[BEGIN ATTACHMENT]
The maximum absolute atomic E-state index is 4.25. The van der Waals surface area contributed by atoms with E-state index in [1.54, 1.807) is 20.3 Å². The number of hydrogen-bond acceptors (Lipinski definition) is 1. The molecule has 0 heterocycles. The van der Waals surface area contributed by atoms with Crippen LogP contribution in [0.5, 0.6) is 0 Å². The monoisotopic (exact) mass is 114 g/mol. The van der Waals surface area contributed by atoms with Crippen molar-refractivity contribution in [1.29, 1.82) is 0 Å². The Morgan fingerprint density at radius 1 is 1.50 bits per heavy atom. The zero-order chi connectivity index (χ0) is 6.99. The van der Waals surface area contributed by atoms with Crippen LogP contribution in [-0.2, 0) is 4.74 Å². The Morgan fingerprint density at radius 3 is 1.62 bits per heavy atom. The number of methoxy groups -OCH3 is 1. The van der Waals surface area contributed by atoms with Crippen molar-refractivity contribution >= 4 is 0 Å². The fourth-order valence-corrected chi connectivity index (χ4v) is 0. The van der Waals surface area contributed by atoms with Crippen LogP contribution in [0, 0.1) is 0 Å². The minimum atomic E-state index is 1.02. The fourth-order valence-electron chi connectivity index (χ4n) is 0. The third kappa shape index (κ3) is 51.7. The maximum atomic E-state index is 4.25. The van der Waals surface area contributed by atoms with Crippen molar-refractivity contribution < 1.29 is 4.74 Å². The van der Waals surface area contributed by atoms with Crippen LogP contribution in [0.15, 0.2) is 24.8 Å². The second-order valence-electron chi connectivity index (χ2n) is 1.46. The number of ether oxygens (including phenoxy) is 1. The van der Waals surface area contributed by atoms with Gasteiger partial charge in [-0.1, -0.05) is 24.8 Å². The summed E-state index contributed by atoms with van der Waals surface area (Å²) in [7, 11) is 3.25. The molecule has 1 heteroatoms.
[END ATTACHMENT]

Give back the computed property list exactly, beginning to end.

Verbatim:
The maximum absolute atomic E-state index is 4.25. The van der Waals surface area contributed by atoms with E-state index in [1.54, 1.807) is 20.3 Å². The number of hydrogen-bond acceptors (Lipinski definition) is 1. The molecule has 0 heterocycles. The van der Waals surface area contributed by atoms with Crippen LogP contribution in [0.5, 0.6) is 0 Å². The monoisotopic (exact) mass is 114 g/mol. The van der Waals surface area contributed by atoms with Crippen molar-refractivity contribution in [1.29, 1.82) is 0 Å². The Morgan fingerprint density at radius 1 is 1.50 bits per heavy atom. The zero-order chi connectivity index (χ0) is 6.99. The van der Waals surface area contributed by atoms with Crippen LogP contribution in [-0.2, 0) is 4.74 Å². The Morgan fingerprint density at radius 3 is 1.62 bits per heavy atom. The number of methoxy groups -OCH3 is 1. The van der Waals surface area contributed by atoms with Crippen molar-refractivity contribution >= 4 is 0 Å². The fourth-order valence-corrected chi connectivity index (χ4v) is 0. The van der Waals surface area contributed by atoms with Crippen LogP contribution in [0, 0.1) is 0 Å². The minimum atomic E-state index is 1.02. The fourth-order valence-electron chi connectivity index (χ4n) is 0. The third kappa shape index (κ3) is 51.7. The maximum atomic E-state index is 4.25. The van der Waals surface area contributed by atoms with Crippen molar-refractivity contribution < 1.29 is 4.74 Å². The van der Waals surface area contributed by atoms with Crippen LogP contribution in [0.15, 0.2) is 24.8 Å². The second-order valence-electron chi connectivity index (χ2n) is 1.46. The number of ether oxygens (including phenoxy) is 1. The van der Waals surface area contributed by atoms with Gasteiger partial charge in [-0.1, -0.05) is 24.8 Å². The summed E-state index contributed by atoms with van der Waals surface area (Å²) in [7, 11) is 3.25. The molecule has 1 heteroatoms.